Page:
Physico-chemical signals from the extracellular matrix impinge on cellular geometry resulting in altered functional nuclear landscape and gene expression. While these alterations regulate diverse biological processes including stem-cell differentiation, developmental genetic programs and cellular homeostasis; the biophysical principles underlying such control systems are unclear. Using a multidisciplinary approach, combining high resolution live-cell imaging, micro-patterned substrates and single-cell mechanics experiments, our laboratory investigates the biophysical principles underlying the coupling between nuclear mechanics and genome regulation. I will describe our ongoing work that provides modular links between cellular geometry and nuclear mechanics and its impact on 3D organization of chromosomes and gene expression.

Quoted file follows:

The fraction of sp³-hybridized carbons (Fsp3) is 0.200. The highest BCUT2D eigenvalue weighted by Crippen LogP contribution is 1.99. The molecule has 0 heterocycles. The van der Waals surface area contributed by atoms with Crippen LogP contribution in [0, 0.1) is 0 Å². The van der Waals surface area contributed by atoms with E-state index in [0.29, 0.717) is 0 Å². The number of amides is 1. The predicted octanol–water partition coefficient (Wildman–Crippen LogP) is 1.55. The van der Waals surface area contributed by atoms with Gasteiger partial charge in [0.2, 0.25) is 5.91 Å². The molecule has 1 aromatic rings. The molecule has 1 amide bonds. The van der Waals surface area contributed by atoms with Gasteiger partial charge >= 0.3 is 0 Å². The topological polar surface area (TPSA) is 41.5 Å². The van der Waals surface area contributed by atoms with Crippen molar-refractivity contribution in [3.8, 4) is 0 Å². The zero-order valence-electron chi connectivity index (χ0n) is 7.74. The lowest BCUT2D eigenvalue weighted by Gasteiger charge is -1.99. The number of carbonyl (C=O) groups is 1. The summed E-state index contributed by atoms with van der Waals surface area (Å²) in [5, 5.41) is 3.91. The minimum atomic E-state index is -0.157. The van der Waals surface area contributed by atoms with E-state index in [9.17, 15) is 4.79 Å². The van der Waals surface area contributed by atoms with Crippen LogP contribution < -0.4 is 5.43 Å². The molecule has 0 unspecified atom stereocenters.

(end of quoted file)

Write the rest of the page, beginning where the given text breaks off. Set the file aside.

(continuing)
ABOUT THE SPEAKER:
Prof.G.V.Shivashankar is currently the Deputy Director of Mechanobiology Institute, National University of Singapore. Shivashankar’s laboratory is focused on understanding the role of cell geometry on nuclear mechanics and genome regulation in living cells using a multi-disciplinary approach. He carried out his PhD research at the Rockefeller University (1994-1999) and Postdoctoral research at NEC Research Institute, Princeton USA (1999-2000). He started his laboratory at the National Center for Biological Sciences, TIFR- Bangalore, India (2000-2009) before relocating to a tenured faculty position at the National University of Singapore in 2009. His scientific awards include; the Birla Science Prize (2006), The Swarnajayanthi Fellowship (2007) and was elected to the Indian Academy of Sciences (2010). He Edited the Methods in Cell Biology series book on “Nuclear Mechanics and Genome Regulation” (2010), Elsevier Press. More recently he Heads the Joint Research Laboratory with FIRC Institute of Molecular Oncology (IFOM), Milan, Italy and was appointed as an IFOM-NUS Chair Professor in 2014.